Nowadays, war often takes place in urban environments.
This can have tragic consequences, as when a recent U.S. air strikes killed at least 22 people in a Médecins Sans Frontières hospital in Kunduz, Afghanistan.
University of London–based architect and author Eyal Weizman is familiar with sloppy mistakes arising from U.S. bombing missions along the Afghanistan-Pakistan frontier.
In a free event in Vancouver next Thursday (October 15), he will discuss how his pioneering research into forensic architecture is helping Amnesty International and other organizations investigate potential war crimes arising from drone strikes and other acts of state-sponsored violence.
“Most people that die in contemporary wars die in buildings,” Weizman told the Georgia Straight by phone from his office at the University of London. “The majority of those die in their own homes. The nature of contemporary violence is inherently urban and architectural—and, therefore, buildings become evidence.”
Forensic architecture focuses on urban destruction
The Israeli architect became interested in this field while working with the human-rights group B’Tselem on a map of settlements in the West Bank.
He said that in 2002, the organization wanted to determine if it could identify violations of international law “on the drawing board” in how these settlements were being planned and designed.
Out of this work evolved an interest in how architectural tools could document the destruction of urban areas.
In 2010, he spearheaded the creation of a multidisciplinary team to work for a project called Forensic Architecture, which is based at Goldsmiths, University of London, and funded by the European Research Council.
“We refer to our work as counterforensics,” Weizman said. “Why counterforensics? Because forensics is the work of the police—this is how the state looks at citizens.”
His group, on the other hand, helps nongovernmental organizations examine alleged crimes perpetrated by states when they engage in war.
Evidence is gathered not only through examining the destruction of buildings and changes to the landscape but also by compiling images of war scenes captured through social media.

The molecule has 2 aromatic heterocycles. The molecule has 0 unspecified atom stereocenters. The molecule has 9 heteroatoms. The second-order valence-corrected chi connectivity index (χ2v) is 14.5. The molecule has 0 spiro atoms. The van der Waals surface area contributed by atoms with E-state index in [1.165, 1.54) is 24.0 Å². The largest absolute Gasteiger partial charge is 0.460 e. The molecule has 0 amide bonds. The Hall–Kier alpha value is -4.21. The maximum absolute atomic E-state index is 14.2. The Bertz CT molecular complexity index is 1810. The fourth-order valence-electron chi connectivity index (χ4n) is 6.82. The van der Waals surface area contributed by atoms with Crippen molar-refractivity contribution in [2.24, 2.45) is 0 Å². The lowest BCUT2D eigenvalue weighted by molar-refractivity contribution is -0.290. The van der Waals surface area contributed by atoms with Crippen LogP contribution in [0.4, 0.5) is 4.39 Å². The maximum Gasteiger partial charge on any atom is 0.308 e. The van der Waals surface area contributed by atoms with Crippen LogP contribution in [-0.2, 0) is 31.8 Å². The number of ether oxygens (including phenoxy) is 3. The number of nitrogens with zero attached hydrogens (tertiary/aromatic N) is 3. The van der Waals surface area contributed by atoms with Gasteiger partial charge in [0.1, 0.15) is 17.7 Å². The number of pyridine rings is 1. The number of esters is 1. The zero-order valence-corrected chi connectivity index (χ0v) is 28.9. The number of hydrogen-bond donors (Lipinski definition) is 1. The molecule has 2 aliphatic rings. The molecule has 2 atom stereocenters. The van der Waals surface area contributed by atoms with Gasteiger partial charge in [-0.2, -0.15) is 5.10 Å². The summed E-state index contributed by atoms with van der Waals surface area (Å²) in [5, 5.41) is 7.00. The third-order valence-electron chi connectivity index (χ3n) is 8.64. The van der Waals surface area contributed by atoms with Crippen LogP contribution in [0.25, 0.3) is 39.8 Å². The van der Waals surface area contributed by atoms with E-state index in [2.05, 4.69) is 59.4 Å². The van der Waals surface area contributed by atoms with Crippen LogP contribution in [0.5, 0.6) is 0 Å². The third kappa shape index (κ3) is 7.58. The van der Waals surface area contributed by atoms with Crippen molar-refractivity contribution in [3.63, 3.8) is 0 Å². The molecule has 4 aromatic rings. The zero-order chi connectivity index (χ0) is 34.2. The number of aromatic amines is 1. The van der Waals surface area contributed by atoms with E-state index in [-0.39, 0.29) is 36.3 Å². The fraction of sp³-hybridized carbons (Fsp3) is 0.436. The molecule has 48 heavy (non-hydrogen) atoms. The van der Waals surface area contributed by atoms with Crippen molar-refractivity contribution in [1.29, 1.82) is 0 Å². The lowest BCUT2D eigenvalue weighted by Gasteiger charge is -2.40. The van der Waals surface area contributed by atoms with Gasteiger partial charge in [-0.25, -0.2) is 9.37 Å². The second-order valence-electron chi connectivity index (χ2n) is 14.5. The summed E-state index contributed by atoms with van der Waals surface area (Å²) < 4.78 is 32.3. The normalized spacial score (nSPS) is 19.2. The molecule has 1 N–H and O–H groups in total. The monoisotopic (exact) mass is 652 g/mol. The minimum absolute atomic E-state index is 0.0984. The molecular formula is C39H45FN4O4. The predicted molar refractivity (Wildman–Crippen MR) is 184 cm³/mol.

He explained that satellite monitoring in a country like Syria can help researchers reach conclusions about long-term environmental transformations, including those triggered by climatic changes.
It’s also possible to create computerized architectural models to help witnesses to war crimes retrieve repressed memories of severely traumatic events.
“We have developed new tools and techniques and have assembled a lot of existing knowledge under the umbrella of Forensic Architecture,” he said.
Weizman reported on attacks involving white phosphorus
According to Weizman, one of the organization’s successes came in documenting Israel’s use of white phosphorus munitions in its war against Gaza in the winter of 2008–09.
He noted that the Americans had also used white phosphorus in an attack on the Iraqi city of Fallujah in 2004.
The chemical causes deep burns, which can lead to multiple organ failure.
Israel initially maintained that it was using these weapons in accordance with international law, but that claim was challenged by Human Rights Watch and other organizations. According to Weizman, Israel didn’t rely on white phosphorus munitions against Palestinians in a 2014 conflict.
“In fact, it wasn’t used in the most recent attack on Gaza,” he said. “You can effect changes.”
That war broke out shortly after Palestine declared that it had accepted the jurisdiction of the International Criminal Court. And this had Palestinians eager to document any atrocities.
“Many took photographs and videos of incidents around them,” Weizman said. “Many people risked their lives to provide that evidence and uploaded it online.”
In other conflict zones, it’s not always possible to do this.
Weizman pointed out that in South Waziristan in Pakistan, military officials set up checkpoints to prevent electronic-communications devices from entering that tribal area. He said that because “very, very few images and videos” are taken, the U.S. government was able to initially deny the magnitude of violence caused by its armed unmanned aircraft.
“When it first started, they said people were simply dying from bomb-building accidents,” Weizman said.
Guatemalan genocide probed
Forensic Architecture has also helped gather evidence of genocide committed by the Guatemalan government in a 1982 military campaign against hundreds of Mayan villages.
Then president and army general Efraín Ríos Montt was convicted in 2013 of genocide and crimes against humanity. However, that ruling was subsequently overturned and a new trial will begin in January.
Weizman said that many buildings in the villages were destroyed, but his team has investigated the contours of these settlements by the distribution of flora, including certain fruit trees.
“You need to understand that warfare is a transformation of the built environment,” he stated. “It is not only kinetic violence directed at bodies; it is what we call environmental violence.”